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Secretary Resume: Examples and Tips

A secretary is required to perform a diverse range of tasks, including scheduling meetings, jotting down minutes of the meeting, communicating through emails, phones and other administrative duties. Based on organization requirements, this could be an entry-level or a mid-level job.

Our resume templates and tips will help you construct the perfect resume and help you find the right secretary job to further your career.

Top 4 Characteristics of a Best in Class Secretary Resume

  1. Summary Your summary statement should encapsulate your work history, skills and achievements. Identify your capabilities that are most suitable for this position such as organizational and communication skills, and pair these with a job title that describes  your career so far. For example: “Secretary with excellent organization skills and coordination abilities.” Make sure to add a few achievements from your previous roles to round out your summary  (e.g., “Successfully implemented strategies to improve customer satisfaction”).
  2. Skills Use keywords from the job description for your role that highlight your skills, such as “good rapport with customers” or “well-versed in Microsoft Office programs.” Draw attention to soft skills that are critical for a secretary’s role, including interpersonal skills, attention to detail and quick thinking.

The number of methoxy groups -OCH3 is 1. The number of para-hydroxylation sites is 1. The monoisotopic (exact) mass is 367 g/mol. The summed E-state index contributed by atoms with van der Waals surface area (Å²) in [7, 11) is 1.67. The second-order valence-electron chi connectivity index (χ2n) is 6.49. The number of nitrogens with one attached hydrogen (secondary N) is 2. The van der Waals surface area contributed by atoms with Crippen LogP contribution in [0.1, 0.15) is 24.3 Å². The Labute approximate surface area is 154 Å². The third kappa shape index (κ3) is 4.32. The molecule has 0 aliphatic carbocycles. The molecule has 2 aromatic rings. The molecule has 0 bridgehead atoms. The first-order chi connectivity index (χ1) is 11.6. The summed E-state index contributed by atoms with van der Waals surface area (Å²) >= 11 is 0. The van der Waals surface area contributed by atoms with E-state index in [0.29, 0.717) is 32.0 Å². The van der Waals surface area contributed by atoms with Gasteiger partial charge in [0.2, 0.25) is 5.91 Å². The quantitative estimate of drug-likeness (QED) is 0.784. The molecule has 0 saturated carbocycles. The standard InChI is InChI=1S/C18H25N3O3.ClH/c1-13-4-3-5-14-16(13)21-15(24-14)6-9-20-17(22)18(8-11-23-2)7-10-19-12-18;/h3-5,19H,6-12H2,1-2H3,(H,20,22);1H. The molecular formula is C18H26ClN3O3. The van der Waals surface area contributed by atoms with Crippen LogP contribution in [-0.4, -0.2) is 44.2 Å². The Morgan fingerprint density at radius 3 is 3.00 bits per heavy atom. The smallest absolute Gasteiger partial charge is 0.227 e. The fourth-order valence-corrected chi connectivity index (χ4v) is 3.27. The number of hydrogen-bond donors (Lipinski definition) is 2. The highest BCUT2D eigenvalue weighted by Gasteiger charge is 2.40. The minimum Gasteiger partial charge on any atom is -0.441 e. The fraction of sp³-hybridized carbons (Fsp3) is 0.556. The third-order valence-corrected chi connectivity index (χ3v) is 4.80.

3. Work history Make sure that when describing your previous roles, focus on successful accomplishments, and how you lead activities (e.g., “devised training programs to sharpen the skills of employees” or “prepared presentations that led to reduced time in delivering client requirements”). Focus on activities that had a positive impact in the organization’s processes or bottom line.
  4. Education List out any degrees or training that you possess. Degrees in human resources, or training in presentation and office software, as well as CPS or CAP certifications should be highlighted to make your resume more desirable.

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Find the Right Template for Your Resume

Concentrate on how to best present your achievements, skills, qualifications and experience, and leave  the design and look of your resume to us with these three well-designed templates:


This popular design, which uses a centered header and straightforward layout, is ideal for anyone who wants a sharp, classic look for their resume.


The large font for the applicant’s name and use of indentation for section and work experience highlights helps distinguish this layout.